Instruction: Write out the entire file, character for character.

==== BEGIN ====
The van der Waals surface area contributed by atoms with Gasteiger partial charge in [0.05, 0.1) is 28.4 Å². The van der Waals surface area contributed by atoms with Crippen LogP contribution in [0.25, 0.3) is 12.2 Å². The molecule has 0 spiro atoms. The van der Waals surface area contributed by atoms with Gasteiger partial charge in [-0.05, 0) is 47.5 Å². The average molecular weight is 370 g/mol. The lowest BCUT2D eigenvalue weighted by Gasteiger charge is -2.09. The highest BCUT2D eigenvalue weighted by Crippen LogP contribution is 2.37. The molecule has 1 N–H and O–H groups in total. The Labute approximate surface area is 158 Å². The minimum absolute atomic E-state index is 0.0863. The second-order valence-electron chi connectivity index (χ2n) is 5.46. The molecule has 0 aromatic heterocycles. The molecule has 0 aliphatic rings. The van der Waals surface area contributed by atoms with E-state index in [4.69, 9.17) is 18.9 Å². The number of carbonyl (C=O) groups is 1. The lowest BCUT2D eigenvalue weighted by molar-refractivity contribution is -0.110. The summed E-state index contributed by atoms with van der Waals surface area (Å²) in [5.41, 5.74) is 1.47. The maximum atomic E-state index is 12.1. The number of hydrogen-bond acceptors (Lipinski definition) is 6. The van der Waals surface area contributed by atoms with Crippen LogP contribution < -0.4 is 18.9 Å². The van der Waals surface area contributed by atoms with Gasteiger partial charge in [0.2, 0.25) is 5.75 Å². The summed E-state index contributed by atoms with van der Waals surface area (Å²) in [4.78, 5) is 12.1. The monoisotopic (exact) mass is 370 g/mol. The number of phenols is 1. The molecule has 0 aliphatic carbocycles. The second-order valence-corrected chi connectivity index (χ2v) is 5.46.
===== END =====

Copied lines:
The van der Waals surface area contributed by atoms with Gasteiger partial charge in [0.05, 0.1) is 28.4 Å². The van der Waals surface area contributed by atoms with Crippen LogP contribution in [0.25, 0.3) is 12.2 Å². The molecule has 0 spiro atoms. The van der Waals surface area contributed by atoms with Gasteiger partial charge in [-0.05, 0) is 47.5 Å². The average molecular weight is 370 g/mol. The lowest BCUT2D eigenvalue weighted by Gasteiger charge is -2.09. The highest BCUT2D eigenvalue weighted by Crippen LogP contribution is 2.37. The molecule has 1 N–H and O–H groups in total. The Labute approximate surface area is 158 Å². The minimum absolute atomic E-state index is 0.0863. The second-order valence-electron chi connectivity index (χ2n) is 5.46. The molecule has 0 aromatic heterocycles. The molecule has 0 aliphatic rings. The van der Waals surface area contributed by atoms with E-state index in [4.69, 9.17) is 18.9 Å². The number of carbonyl (C=O) groups is 1. The lowest BCUT2D eigenvalue weighted by molar-refractivity contribution is -0.110. The summed E-state index contributed by atoms with van der Waals surface area (Å²) in [5.41, 5.74) is 1.47. The maximum atomic E-state index is 12.1. The number of hydrogen-bond acceptors (Lipinski definition) is 6. The van der Waals surface area contributed by atoms with Crippen LogP contribution < -0.4 is 18.9 Å². The van der Waals surface area contributed by atoms with Gasteiger partial charge in [0.2, 0.25) is 5.75 Å². The summed E-state index contributed by atoms with van der Waals surface area (Å²) in [4.78, 5) is 12.1. The monoisotopic (exact) mass is 370 g/mol. The number of phenols is 1. The molecule has 0 aliphatic carbocycles. The second-order valence-corrected chi connectivity index (χ2v) is 5.46.